Saxton skis to the next level

Lakeville Nordic competitor earns spot on U.S. National Junior team

Ben Saxton, a Lakeville North High School graduate, skis at the U.S. Senior Nationals in Utah earlier this month. He qualified for the Junior World Championships team as one of the top six junior skiers in the country and will spend the next month on the European Elite Circuit. Photo submitted


Ben Saxton, a Lakeville North High School graduate, skis at the U.S. Senior Nationals in Utah earlier this month. He qualified for the Junior World Championships team as one of the top six junior skiers in the country and will spend the next month on the European Elite Circuit. Photo submitted

Ben Saxton, a two-time state Nordic champion from Lakeville North, graduated from high school last spring but hasn’t stopped skiing.

In fact, in the past 12 months that’s pretty much the only thing he’s been doing.

There was some unfinished business left on the snow after he fell short of making the U.S. Junior World Championship team in 2012.

Only the top six skiers made the team. Saxton was seventh.

“I’m a competitive guy,” Saxton said. “I wouldn’t have tried any less if I would have made the team, but I was certainly spurned by being left off. All summer I could say I’m not going to get left off this year. It got me through some workouts.”

This year he wrote a different story.

At the U.S. Senior Nationals earlier this month in Utah, Saxton left no doubt and earned a place on the Junior World Championship team. Last weekend Saxton hopped a plane to Europe to ski some of the top races in the European Elite Circuit, including the Junior World Championships in Liberec, Czech Republic, which run through Jan. 28.

Getting to this point required sacrifices. Saxton was accepted to Dartmouth College last fall, but he put it off in hopes of making the national team.

He said he has no regrets.

“America has such an intense idea toward college (being) the only way to go,” Saxton said. “It’s not wrong, but how much sense does it make to go in as a college freshman when you don’t really know who you are? Mine happened to coincide with my dream of being an Olympic skier.”

He spent the past three seasons living in a cabin in northern Wisconsin preparing at FAST Performance Training.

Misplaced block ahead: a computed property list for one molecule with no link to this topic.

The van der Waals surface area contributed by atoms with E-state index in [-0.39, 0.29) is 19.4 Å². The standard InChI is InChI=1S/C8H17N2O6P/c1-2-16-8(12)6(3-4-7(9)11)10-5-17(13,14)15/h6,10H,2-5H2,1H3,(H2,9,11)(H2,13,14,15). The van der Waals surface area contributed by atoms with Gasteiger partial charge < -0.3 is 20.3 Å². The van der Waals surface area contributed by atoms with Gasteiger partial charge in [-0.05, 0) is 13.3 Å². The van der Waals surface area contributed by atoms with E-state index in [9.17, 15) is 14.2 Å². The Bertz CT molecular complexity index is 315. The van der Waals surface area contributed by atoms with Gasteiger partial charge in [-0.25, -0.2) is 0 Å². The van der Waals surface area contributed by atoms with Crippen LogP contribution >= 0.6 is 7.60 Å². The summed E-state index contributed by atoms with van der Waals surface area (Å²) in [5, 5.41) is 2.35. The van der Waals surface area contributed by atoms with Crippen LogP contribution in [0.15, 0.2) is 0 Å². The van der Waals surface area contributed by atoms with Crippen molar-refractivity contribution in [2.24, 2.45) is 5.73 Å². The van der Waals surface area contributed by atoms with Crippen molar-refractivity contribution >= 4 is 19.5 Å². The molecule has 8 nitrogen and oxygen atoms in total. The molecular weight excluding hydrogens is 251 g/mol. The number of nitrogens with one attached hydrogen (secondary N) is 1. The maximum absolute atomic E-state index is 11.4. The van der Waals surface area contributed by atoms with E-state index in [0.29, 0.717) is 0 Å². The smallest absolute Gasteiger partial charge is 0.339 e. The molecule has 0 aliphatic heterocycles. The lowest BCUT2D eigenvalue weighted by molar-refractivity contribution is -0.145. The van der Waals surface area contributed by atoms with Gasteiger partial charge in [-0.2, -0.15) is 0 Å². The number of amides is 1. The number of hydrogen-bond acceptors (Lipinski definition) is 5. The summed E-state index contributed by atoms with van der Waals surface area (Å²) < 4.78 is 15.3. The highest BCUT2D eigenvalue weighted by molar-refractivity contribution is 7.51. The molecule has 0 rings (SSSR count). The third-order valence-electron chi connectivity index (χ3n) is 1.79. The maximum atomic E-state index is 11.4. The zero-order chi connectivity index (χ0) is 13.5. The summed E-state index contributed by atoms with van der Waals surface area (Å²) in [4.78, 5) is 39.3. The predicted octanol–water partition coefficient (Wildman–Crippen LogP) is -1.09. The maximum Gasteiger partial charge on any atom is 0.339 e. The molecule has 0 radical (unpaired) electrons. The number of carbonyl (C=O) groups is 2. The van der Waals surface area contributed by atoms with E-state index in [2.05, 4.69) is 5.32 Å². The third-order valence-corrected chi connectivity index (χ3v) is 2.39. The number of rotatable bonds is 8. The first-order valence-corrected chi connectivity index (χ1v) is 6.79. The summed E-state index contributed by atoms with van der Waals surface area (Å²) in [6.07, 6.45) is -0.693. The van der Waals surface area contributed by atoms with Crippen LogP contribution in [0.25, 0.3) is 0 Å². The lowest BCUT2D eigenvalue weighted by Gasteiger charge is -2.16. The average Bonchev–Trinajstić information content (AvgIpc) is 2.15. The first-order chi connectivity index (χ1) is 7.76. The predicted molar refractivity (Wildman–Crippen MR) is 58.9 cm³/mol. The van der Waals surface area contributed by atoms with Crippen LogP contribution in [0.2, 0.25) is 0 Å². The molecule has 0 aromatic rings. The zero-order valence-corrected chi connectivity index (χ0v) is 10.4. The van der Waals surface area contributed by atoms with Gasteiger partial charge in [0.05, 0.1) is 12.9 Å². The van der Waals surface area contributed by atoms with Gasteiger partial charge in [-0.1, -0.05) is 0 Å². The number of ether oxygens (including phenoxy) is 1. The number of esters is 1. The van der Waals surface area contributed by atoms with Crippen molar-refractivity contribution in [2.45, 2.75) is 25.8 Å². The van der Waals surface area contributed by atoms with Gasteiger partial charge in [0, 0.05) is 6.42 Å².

He still had many college freshman experiences such as living on his own, worrying about his finances, cooking for himself and doing his own laundry. But he spent 100 percent of his free time becoming a better athlete and skier.

“Mentally it allowed me to approach the sport more professionally,” Saxton said. “I don’t look at it as a job because I love to ski, but I have that professional attitude toward skiing like it deserves. My technique has grown tenfold and I put on 15 pounds of muscle.”

For money he works at Rivers Eatery in Cable, Wis., which is owned by a family friend.

Two weeks ago he was in Soldier Hollow, Utah, site of the 2002 Olympic Nordic races, hoping his work would be put to good use at the U.S. Senior Nationals.

He needed to be one of the top six junior skiers in the country to make the team. It turned out he was one of the top overall skiers, junior or otherwise.

In the classic sprint qualifier, he finished 10th out of more than 100 of the top skiers in the country, qualifying him for the senior heats. He eventually skied his way to the A final and finished fifth.

“Top 10 in the nation is pretty awesome especially when I was 10 years younger than some of those people,” Saxton said.

In the distance skate race, he moved up from 74th last year to 23rd this season by closing well. He was the third junior, so with those two races he knew he had made the team.

Over the next few weeks Saxton will participate in the Junior National World Championship, Scandinavian Cup and Norwegian Junior Nationals before coming back to North America for the U.S. Junior Nationals in Alaska in March. He figures to ski in the classic sprint, 10-kilometer skate event and should have a spot on the 4x5K relay.

“The whole year might as well be spring break,” Saxton said. “It’s been undoubtedly the best year of my life.”

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